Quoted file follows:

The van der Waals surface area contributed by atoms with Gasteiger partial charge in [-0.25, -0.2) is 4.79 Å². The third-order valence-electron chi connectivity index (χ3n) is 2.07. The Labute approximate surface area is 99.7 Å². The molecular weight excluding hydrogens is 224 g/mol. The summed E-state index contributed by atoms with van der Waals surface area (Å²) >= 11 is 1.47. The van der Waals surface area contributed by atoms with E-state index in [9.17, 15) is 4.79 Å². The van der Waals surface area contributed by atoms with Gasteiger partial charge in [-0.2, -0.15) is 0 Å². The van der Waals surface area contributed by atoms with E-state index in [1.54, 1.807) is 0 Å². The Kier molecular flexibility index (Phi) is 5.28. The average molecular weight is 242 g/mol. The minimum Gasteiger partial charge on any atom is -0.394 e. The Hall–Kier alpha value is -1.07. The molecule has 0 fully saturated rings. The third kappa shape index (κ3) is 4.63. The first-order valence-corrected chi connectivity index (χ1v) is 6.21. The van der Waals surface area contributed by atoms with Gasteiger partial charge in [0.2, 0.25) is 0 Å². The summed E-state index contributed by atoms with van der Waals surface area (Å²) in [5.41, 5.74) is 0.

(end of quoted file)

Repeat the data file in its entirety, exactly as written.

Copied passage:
The van der Waals surface area contributed by atoms with Gasteiger partial charge in [-0.25, -0.2) is 4.79 Å². The third-order valence-electron chi connectivity index (χ3n) is 2.07. The Labute approximate surface area is 99.7 Å². The molecular weight excluding hydrogens is 224 g/mol. The summed E-state index contributed by atoms with van der Waals surface area (Å²) >= 11 is 1.47. The van der Waals surface area contributed by atoms with E-state index in [9.17, 15) is 4.79 Å². The van der Waals surface area contributed by atoms with Gasteiger partial charge in [-0.2, -0.15) is 0 Å². The van der Waals surface area contributed by atoms with E-state index in [1.54, 1.807) is 0 Å². The Kier molecular flexibility index (Phi) is 5.28. The average molecular weight is 242 g/mol. The minimum Gasteiger partial charge on any atom is -0.394 e. The Hall–Kier alpha value is -1.07. The molecule has 0 fully saturated rings. The third kappa shape index (κ3) is 4.63. The first-order valence-corrected chi connectivity index (χ1v) is 6.21. The van der Waals surface area contributed by atoms with Gasteiger partial charge in [0.2, 0.25) is 0 Å². The summed E-state index contributed by atoms with van der Waals surface area (Å²) in [5.41, 5.74) is 0.